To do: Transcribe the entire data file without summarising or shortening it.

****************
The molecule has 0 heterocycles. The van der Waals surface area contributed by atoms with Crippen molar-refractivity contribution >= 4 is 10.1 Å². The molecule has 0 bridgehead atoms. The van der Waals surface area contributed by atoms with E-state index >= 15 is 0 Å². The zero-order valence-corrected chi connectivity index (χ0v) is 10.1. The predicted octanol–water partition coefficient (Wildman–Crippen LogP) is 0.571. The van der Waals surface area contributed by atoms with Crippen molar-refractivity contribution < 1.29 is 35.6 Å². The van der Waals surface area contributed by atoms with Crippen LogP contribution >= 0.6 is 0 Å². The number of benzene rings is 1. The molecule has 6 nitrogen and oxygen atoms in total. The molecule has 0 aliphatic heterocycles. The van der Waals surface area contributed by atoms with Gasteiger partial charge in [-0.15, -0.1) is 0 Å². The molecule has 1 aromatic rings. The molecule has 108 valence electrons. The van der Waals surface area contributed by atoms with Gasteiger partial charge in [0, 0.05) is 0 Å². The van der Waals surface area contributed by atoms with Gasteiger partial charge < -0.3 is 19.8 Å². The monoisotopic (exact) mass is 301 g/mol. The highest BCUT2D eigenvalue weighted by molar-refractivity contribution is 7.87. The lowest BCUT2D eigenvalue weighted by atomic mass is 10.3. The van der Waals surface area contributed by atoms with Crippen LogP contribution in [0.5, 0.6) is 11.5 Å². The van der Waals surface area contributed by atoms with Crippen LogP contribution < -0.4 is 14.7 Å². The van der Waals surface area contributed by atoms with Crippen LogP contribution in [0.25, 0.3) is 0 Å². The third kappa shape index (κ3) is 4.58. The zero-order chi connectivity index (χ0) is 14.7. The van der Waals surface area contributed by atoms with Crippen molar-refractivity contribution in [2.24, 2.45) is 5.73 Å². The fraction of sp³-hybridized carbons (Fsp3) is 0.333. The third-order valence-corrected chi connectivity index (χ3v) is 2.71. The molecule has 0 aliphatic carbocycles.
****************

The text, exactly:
The molecule has 0 heterocycles. The van der Waals surface area contributed by atoms with Crippen molar-refractivity contribution >= 4 is 10.1 Å². The molecule has 0 bridgehead atoms. The van der Waals surface area contributed by atoms with E-state index >= 15 is 0 Å². The zero-order valence-corrected chi connectivity index (χ0v) is 10.1. The predicted octanol–water partition coefficient (Wildman–Crippen LogP) is 0.571. The van der Waals surface area contributed by atoms with Crippen molar-refractivity contribution < 1.29 is 35.6 Å². The van der Waals surface area contributed by atoms with Crippen LogP contribution >= 0.6 is 0 Å². The number of benzene rings is 1. The molecule has 6 nitrogen and oxygen atoms in total. The molecule has 0 aliphatic heterocycles. The van der Waals surface area contributed by atoms with Gasteiger partial charge in [-0.15, -0.1) is 0 Å². The molecule has 1 aromatic rings. The molecule has 108 valence electrons. The van der Waals surface area contributed by atoms with Gasteiger partial charge in [0, 0.05) is 0 Å². The van der Waals surface area contributed by atoms with Gasteiger partial charge < -0.3 is 19.8 Å². The monoisotopic (exact) mass is 301 g/mol. The highest BCUT2D eigenvalue weighted by molar-refractivity contribution is 7.87. The lowest BCUT2D eigenvalue weighted by atomic mass is 10.3. The van der Waals surface area contributed by atoms with Crippen LogP contribution in [0.5, 0.6) is 11.5 Å². The van der Waals surface area contributed by atoms with Crippen LogP contribution < -0.4 is 14.7 Å². The van der Waals surface area contributed by atoms with Crippen LogP contribution in [0.25, 0.3) is 0 Å². The third kappa shape index (κ3) is 4.58. The zero-order chi connectivity index (χ0) is 14.7. The van der Waals surface area contributed by atoms with Crippen molar-refractivity contribution in [2.24, 2.45) is 5.73 Å². The fraction of sp³-hybridized carbons (Fsp3) is 0.333. The third-order valence-corrected chi connectivity index (χ3v) is 2.71. The molecule has 0 aliphatic carbocycles.